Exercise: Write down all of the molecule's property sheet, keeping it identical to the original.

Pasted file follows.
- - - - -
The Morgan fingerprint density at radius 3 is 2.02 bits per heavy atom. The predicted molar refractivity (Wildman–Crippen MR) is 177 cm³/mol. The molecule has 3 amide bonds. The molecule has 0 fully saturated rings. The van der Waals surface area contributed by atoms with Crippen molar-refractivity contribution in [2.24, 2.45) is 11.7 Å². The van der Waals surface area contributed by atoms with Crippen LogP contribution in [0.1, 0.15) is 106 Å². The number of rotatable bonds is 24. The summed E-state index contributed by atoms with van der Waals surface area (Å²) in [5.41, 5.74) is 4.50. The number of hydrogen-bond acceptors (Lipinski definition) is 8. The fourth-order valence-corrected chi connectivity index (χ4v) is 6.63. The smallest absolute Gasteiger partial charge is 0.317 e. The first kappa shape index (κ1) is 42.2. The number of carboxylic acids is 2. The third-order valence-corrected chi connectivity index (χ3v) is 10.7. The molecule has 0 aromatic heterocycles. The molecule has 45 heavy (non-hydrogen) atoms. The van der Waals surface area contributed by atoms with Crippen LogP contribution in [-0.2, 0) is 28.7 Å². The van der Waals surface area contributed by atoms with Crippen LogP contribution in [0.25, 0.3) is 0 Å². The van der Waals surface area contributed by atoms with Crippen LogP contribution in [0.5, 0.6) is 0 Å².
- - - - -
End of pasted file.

The Morgan fingerprint density at radius 3 is 2.02 bits per heavy atom. The predicted molar refractivity (Wildman–Crippen MR) is 177 cm³/mol. The molecule has 3 amide bonds. The molecule has 0 fully saturated rings. The van der Waals surface area contributed by atoms with Crippen molar-refractivity contribution in [2.24, 2.45) is 11.7 Å². The van der Waals surface area contributed by atoms with Crippen LogP contribution in [0.1, 0.15) is 106 Å². The number of rotatable bonds is 24. The summed E-state index contributed by atoms with van der Waals surface area (Å²) in [5.41, 5.74) is 4.50. The number of hydrogen-bond acceptors (Lipinski definition) is 8. The fourth-order valence-corrected chi connectivity index (χ4v) is 6.63. The smallest absolute Gasteiger partial charge is 0.317 e. The first kappa shape index (κ1) is 42.2. The number of carboxylic acids is 2. The third-order valence-corrected chi connectivity index (χ3v) is 10.7. The molecule has 0 aromatic heterocycles. The molecule has 45 heavy (non-hydrogen) atoms. The van der Waals surface area contributed by atoms with Crippen LogP contribution in [-0.2, 0) is 28.7 Å². The van der Waals surface area contributed by atoms with Crippen LogP contribution in [0.25, 0.3) is 0 Å². The van der Waals surface area contributed by atoms with Crippen LogP contribution in [0.5, 0.6) is 0 Å².